Congratulations on your granddaughter, what a summer !
 

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What a fun trip Mark. I was glad to meet you and enjoyed our time together. Your guitar and singing made for a really a fun night. Your help on my FJ40 was very much appreciated. Also I learned a lot from watching you work and your diagnostic skills.
Since I know you didn't take too many pictures I'll post a few. By the way I'll be turning 40 as in FJ40 although my FJ40 is a little older than me.

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surfpig

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What a fun trip Mark. I was glad to meet you and enjoyed our time together. Your guitar and singing made for a really a fun night. Your help on my FJ40 was very much appreciated. Also I learned a lot from watching you work and your diagnostic skills.
Since I know you didn't take too many pictures I'll post a few. By the way I'll be turning 40 as in FJ40 although my FJ40 is a little older than me.

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House calls!

:cheers:
 

65swb45

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Mark - This is such a great write up! And yes, a long term friendship was born out of your visit to Cody. I am looking forward to our next visit and more importantly, our next story telling session!! Please know that your trip has inspired me to get out and explore more in my 40. My first trip in Colonel Mustard is to join the gang for the trail ride to 'Cruiserfest' in a few weeks. Wish me luck!!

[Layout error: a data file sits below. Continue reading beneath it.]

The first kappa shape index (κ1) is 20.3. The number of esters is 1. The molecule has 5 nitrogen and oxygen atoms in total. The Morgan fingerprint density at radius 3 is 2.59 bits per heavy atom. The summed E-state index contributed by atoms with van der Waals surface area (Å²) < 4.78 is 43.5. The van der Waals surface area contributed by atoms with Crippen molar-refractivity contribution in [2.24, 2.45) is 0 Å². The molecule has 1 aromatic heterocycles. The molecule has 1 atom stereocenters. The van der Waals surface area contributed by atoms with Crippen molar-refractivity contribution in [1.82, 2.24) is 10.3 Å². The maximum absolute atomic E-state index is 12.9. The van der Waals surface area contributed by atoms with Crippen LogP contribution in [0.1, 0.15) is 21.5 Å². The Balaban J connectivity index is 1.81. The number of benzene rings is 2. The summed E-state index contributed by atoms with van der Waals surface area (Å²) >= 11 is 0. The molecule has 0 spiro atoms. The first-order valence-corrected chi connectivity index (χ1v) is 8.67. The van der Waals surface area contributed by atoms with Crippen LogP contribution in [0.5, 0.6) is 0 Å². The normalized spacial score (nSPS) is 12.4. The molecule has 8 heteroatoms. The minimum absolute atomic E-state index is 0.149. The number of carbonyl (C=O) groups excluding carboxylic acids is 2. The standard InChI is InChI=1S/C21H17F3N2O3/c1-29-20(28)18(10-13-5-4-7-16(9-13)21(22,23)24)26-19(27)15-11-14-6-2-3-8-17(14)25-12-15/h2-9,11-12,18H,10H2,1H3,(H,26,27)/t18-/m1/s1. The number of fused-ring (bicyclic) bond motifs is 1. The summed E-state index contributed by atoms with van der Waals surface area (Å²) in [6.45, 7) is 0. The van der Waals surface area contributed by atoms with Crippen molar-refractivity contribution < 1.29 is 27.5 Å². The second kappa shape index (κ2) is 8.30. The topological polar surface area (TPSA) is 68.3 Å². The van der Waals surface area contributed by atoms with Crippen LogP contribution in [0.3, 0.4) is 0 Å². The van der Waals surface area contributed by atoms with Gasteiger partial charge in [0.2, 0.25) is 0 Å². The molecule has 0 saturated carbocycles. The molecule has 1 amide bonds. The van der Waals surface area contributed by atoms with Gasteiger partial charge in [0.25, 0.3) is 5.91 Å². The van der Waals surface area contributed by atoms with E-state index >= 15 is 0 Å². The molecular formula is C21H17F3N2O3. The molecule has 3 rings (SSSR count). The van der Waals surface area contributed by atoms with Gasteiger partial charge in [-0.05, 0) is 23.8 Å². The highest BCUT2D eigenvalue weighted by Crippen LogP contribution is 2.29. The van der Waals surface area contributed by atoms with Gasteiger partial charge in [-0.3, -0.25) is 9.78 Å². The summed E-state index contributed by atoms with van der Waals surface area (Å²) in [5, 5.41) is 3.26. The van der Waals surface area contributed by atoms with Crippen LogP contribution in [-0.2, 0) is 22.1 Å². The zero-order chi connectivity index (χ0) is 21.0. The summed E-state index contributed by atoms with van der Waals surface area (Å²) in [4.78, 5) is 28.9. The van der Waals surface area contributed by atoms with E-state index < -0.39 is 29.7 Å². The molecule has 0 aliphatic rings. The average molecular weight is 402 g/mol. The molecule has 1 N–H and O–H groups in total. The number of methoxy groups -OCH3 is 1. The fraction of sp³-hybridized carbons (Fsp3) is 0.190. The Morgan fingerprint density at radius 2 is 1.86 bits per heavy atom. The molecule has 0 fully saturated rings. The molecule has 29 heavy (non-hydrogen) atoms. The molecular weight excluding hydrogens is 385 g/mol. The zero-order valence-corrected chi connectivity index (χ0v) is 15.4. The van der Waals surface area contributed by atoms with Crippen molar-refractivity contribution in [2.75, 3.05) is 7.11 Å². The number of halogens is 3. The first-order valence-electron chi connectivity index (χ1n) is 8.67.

Great to hear/read that Bob. I have already got some mileage out of the ‘tent’ story with the impromptu playing cards and basketball! And the beach ball story: :censor:
 

65swb45

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didn't you have a sleep platform configured into the 40 ??? or is that in rufftoyz or whatever her name is ?
Anyway, interesting trip.

Congratulations on your granddaughter, what a summer !

Yes John, the permanent platform is in Ruftoys. But a good Boy Scout is always prepared, which is why I made the temporary accommodations for the Karma Cruiser. Definitely not as fancy as Ruftoys, but still better than sleeping upright in the driver’s seat, which is something I’ve done more than once in the 45. ;)